Fennelly report: a dreadfully familiar story

Lack of official knowledge and managerial oversight is striking

Further evidence of the need for a radical restructuring of the Garda Síochána, involving administrative and cultural change, has been provided by former supreme court judge Nial Fennelly in an exhaustive review of the improper recording of private telephone conversations at garda stations between 1995 and 2013. The most striking aspect of the report is the lack of official knowledge and managerial oversight on display and it paints a picture of an organisation unprepared for public accountability.

Three years ago, Mr Justice Fennelly was asked to investigate how the recording of non-999 calls to Garda district stations had come about; what use had been made of them; if they had been legal and whether recordings had been improperly used during an investigation into the murder of Sophie Toscan du Plantier in west Cork in December, 1996 .

The only written evidence of a formal decision to upgrade the telephone system and record non-999 calls was discovered at middle management in the Garda telecommunications section. The individual concerned had not understood this alteration represented a major change in policy. Because of a series of failures involving communication, understanding and oversight its significance was not obvious to senior management until 2013. An absence of rules and protocols involving intercepts was found to be “surprising and unfortunate”.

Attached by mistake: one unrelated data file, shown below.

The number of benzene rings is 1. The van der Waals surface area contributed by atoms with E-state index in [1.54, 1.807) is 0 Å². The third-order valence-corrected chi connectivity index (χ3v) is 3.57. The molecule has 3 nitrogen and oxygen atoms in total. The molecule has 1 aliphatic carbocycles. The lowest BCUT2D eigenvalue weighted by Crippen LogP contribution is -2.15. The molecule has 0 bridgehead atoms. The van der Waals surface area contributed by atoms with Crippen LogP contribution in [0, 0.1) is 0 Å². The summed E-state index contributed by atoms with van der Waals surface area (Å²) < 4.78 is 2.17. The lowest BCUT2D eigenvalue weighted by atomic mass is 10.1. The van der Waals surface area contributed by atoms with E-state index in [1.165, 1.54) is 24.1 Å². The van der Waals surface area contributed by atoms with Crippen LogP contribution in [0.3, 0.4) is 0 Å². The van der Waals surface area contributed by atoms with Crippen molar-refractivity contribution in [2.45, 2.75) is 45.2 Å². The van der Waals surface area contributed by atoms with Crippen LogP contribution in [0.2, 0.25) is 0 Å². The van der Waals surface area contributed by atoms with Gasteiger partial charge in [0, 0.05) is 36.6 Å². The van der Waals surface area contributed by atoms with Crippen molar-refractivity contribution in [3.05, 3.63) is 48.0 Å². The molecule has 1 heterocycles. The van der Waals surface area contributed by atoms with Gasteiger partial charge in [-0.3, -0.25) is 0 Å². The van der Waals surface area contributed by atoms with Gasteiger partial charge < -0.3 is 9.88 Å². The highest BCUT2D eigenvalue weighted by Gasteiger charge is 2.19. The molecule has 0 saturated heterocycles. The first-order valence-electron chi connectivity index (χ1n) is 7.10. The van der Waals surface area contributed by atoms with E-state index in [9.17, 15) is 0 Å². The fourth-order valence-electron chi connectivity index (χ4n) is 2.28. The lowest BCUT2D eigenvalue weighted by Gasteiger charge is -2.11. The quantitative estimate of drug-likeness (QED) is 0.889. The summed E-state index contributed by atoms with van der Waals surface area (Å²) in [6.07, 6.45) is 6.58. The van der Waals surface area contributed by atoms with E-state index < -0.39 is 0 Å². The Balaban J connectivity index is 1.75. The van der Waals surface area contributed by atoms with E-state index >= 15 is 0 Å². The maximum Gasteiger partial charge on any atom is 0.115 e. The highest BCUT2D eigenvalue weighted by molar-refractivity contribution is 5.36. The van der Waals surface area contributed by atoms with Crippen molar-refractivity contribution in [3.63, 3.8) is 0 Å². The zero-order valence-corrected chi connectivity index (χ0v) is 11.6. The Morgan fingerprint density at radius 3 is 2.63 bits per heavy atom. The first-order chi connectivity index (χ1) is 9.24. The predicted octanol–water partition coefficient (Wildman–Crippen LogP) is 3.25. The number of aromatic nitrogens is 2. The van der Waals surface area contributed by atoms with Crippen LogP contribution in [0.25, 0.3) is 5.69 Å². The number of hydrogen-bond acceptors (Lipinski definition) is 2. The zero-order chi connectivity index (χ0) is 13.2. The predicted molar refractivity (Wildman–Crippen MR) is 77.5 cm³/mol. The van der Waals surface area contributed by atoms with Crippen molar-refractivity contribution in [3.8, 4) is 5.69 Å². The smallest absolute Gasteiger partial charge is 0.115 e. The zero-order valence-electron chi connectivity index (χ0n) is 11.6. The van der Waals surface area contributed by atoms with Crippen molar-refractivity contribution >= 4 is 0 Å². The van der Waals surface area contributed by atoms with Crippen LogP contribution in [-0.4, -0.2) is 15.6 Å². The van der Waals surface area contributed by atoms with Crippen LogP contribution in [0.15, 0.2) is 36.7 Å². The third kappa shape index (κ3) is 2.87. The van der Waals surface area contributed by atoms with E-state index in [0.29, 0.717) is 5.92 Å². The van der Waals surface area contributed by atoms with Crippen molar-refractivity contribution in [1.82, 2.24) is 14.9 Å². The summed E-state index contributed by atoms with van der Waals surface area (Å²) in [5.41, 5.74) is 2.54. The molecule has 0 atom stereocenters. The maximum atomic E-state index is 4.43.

Former Garda Commissioner Martin Callinan closed down the special facility in 2013 when it was formally brought to his attention. In 2011, however, intercepted calls involving gardaí had been rejected as evidence by a judge in a Waterford Court. The Department of Justice and Garda management appeared to be unaware of the significance. The Commission found it impossible to say what level of knowledge existed within the Garda but concluded there was no evidence of a general intent to invade the privacy of the persons recorded.

A number of tapes unearthed at Bandon garda station in connection with the murder of Ms Toscan du Plantier suggested potential misconduct by some gardaí involving the possible modification of evidence against Ian Bailey. It was this material – and evidence of telephone intercepts in other stations – that caused Attorney General Maire Whelan to raise concerns of possible criminal activity and violation of the law with Taoiseach Enda Kenny.

That, in turn, led to the resignation of commissioner Martin Callinan. On mature reflection before the Commision, the Attorney General regretted her “trenchant language”. But the concerns she raised remain valid. Unlawful activity had been going on for years and senior Garda management had been unaware. It is a story that seems dreadfully familiar.